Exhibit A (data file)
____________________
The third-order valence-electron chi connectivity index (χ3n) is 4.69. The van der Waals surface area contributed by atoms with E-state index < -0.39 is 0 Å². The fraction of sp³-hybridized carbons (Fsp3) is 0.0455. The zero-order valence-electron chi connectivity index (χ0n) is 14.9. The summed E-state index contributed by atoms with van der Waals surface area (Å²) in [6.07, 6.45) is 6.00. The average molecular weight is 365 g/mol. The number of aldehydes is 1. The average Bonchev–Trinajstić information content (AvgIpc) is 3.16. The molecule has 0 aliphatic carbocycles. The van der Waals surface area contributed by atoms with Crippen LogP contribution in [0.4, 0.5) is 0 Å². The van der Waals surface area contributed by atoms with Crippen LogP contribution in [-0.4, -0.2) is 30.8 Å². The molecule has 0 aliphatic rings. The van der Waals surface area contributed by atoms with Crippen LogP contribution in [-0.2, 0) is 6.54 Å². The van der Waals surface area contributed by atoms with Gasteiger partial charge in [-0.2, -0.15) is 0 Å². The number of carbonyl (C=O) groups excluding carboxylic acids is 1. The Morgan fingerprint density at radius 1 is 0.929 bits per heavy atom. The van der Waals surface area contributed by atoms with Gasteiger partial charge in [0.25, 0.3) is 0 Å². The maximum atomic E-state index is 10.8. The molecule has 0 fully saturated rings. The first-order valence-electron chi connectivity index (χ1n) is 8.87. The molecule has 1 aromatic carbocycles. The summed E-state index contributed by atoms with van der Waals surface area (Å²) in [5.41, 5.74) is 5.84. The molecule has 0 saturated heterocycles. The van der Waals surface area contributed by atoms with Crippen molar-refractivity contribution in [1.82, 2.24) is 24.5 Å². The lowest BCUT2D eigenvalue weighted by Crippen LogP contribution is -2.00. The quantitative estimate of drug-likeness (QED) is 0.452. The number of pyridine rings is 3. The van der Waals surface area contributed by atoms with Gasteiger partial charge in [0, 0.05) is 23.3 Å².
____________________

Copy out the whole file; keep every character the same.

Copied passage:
The third-order valence-electron chi connectivity index (χ3n) is 4.69. The van der Waals surface area contributed by atoms with E-state index < -0.39 is 0 Å². The fraction of sp³-hybridized carbons (Fsp3) is 0.0455. The zero-order valence-electron chi connectivity index (χ0n) is 14.9. The summed E-state index contributed by atoms with van der Waals surface area (Å²) in [6.07, 6.45) is 6.00. The average molecular weight is 365 g/mol. The number of aldehydes is 1. The average Bonchev–Trinajstić information content (AvgIpc) is 3.16. The molecule has 0 aliphatic carbocycles. The van der Waals surface area contributed by atoms with Crippen LogP contribution in [0.4, 0.5) is 0 Å². The van der Waals surface area contributed by atoms with Crippen LogP contribution in [-0.4, -0.2) is 30.8 Å². The molecule has 0 aliphatic rings. The van der Waals surface area contributed by atoms with Crippen LogP contribution in [-0.2, 0) is 6.54 Å². The van der Waals surface area contributed by atoms with Gasteiger partial charge in [-0.2, -0.15) is 0 Å². The number of carbonyl (C=O) groups excluding carboxylic acids is 1. The Morgan fingerprint density at radius 1 is 0.929 bits per heavy atom. The van der Waals surface area contributed by atoms with Gasteiger partial charge in [0.25, 0.3) is 0 Å². The maximum atomic E-state index is 10.8. The molecule has 0 fully saturated rings. The first-order valence-electron chi connectivity index (χ1n) is 8.87. The molecule has 1 aromatic carbocycles. The summed E-state index contributed by atoms with van der Waals surface area (Å²) in [5.41, 5.74) is 5.84. The molecule has 0 saturated heterocycles. The van der Waals surface area contributed by atoms with Crippen molar-refractivity contribution in [1.82, 2.24) is 24.5 Å². The lowest BCUT2D eigenvalue weighted by Crippen LogP contribution is -2.00. The quantitative estimate of drug-likeness (QED) is 0.452. The number of pyridine rings is 3. The van der Waals surface area contributed by atoms with Gasteiger partial charge in [0, 0.05) is 23.3 Å².